Academic journal article Economic Inquiry

Efficiency, Growth, and Concentration: An Empirical Analysis of Hospital Markets

Academic journal article Economic Inquiry

Efficiency, Growth, and Concentration: An Empirical Analysis of Hospital Markets

Article excerpt


Taking an evolutionary view, Harold Demsetz hypothesized that firms. differ persistently in efficiency and that industry concentration results from growth of efficient firms at the expense of inefficient ones. We test this idea with microdata from the hospital industry. Initial hospital efficiency and subsequent growth (and profitability) are significantly and positively related. Also, greater initial variation in hospital efficiency within local markets is positively related to subsequent growth in market concentration. Our findings support the evolutionary efficiency hypothesis, though they cannot confirm the stronger idea that variation in efficiency is the dominant explanation for changes in concentration. (JEL L11, L84, I11, L31, L20)


In 1973, Harold Demsetz provided aggregate, cross-industry statistical support for his hypothesis that industry concentration is endogenous, largely the result of growth of relatively efficient firms. In this article, we provide the first known test of this hypothesis using microdata from a single industry: the hospital industry. The hospital industry is a good industry to study for both scientific and policy reasons.

Recently, hospital mergers have received much attention, and efficiencies have been claimed for them. But the courts have remained skeptical, perhaps due to contradictory findings regarding hospital scale economies (Frech and Mobley [1995]; Lynk [1995]). The Demsetz hypothesis does seem to explain cross-sectional results from older studies--that costs are lower in more concentrated hospital markets. [1] We apply the hypothesis to the hospital industry, using California data, 1983/84-1990/91. The first part of the article places the Demsetz hypothesis in context; the second part is an empirical test. Using this excellent data, we estimate firm-specific efficiency early in the sample period and relate it to subsequent growth, the persistence of profits, and change in market concentration.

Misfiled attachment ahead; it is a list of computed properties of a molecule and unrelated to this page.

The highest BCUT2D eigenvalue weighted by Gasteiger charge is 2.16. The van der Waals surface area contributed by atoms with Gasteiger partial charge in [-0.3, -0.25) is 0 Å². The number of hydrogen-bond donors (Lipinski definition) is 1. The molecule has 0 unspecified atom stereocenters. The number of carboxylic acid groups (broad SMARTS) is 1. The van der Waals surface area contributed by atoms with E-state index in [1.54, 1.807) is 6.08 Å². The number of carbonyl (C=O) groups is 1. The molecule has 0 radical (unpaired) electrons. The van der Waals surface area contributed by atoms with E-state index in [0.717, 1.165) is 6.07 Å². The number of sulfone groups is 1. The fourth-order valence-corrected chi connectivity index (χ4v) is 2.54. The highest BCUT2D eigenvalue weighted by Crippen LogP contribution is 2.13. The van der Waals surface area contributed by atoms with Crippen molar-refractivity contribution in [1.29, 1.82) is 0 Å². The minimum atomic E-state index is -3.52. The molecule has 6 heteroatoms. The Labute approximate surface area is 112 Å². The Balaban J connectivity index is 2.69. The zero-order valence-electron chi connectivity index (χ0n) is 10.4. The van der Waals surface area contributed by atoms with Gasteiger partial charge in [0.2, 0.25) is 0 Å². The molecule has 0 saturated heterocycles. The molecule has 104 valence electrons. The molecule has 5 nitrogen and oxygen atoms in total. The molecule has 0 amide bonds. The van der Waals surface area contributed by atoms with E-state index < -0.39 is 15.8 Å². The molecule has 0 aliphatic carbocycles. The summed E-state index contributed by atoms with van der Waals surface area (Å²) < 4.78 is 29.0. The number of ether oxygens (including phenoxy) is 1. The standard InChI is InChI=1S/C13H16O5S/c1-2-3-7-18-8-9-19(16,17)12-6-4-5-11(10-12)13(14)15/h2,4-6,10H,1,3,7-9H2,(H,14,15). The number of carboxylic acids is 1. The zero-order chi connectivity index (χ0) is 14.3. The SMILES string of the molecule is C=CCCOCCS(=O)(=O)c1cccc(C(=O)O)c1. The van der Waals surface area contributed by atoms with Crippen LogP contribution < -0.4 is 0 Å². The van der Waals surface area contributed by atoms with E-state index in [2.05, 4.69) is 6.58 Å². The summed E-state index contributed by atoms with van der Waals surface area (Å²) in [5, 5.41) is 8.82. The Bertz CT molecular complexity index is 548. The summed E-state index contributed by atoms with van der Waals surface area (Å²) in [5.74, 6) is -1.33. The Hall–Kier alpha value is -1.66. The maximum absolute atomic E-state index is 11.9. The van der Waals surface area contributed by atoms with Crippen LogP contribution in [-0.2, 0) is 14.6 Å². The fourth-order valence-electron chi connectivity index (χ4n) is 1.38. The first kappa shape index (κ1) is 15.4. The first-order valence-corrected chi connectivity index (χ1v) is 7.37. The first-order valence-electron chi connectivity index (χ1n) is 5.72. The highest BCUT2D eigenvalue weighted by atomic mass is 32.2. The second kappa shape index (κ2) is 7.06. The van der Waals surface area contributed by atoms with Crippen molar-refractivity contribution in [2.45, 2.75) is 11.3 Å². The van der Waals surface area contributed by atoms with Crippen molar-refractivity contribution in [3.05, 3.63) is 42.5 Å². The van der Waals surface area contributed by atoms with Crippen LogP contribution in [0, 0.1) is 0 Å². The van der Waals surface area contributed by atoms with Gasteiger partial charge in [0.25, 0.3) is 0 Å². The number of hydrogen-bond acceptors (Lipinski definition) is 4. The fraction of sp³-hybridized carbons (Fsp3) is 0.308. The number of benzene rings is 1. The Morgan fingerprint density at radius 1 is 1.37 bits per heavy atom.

We use several kinds of statistical analysis, including cross-tabulations (closely following Demsetz), and two different methods of efficiency assessment. One method uses a deterministic frontier, while the second uses a newer stochastic frontier technique. We employ different output measures and geographic market definitions as sensitivity tests.


The structure-conduct-performance paradigm dominated industrial organization in the early 1970s and was the subject of many empirical investigations (Weiss [1974]). It largely ignored efficiency explanations for concentration, perhaps because existing theoretical literature assumed homogeneous firms and the existing empirical literature concluded that minimum efficient scale is generally small (McGee [1988]).

Influential dissenters began to be heard in the mid-1960s (Bork and Bowman [1965]; Bork [1967]; McGee [1971]). Among them was Demsetz [1973], who argued that concentration is largely endogenous, and results from more efficient firms growing faster. Contrary to the older tradition, Demsetz stressed persistent heterogeneity among firms. His analysis is similar in spirit to the survival analysis of Stigler [1958] and to the evolutionary models of Nelson and Winter [1982].

Demsetz [1973] conducted an indirect, cross-industry test to distinguish efficiency from market power effects. He reasoned that if tacit or explicit collusion caused high rates of return in concentrated industries, it would benefit all firms therein--implying a positive correlation between the rate of return and industry concentration across all size groups. In a 1963 sample of firms from 95 industries, no such correlation was found for small firms, while the largest firms exhibited higher rates of return, more so in the most concentrated industries. He concluded that the overall correlation between concentration and profits must be caused by superior efficiency in larger firms. …

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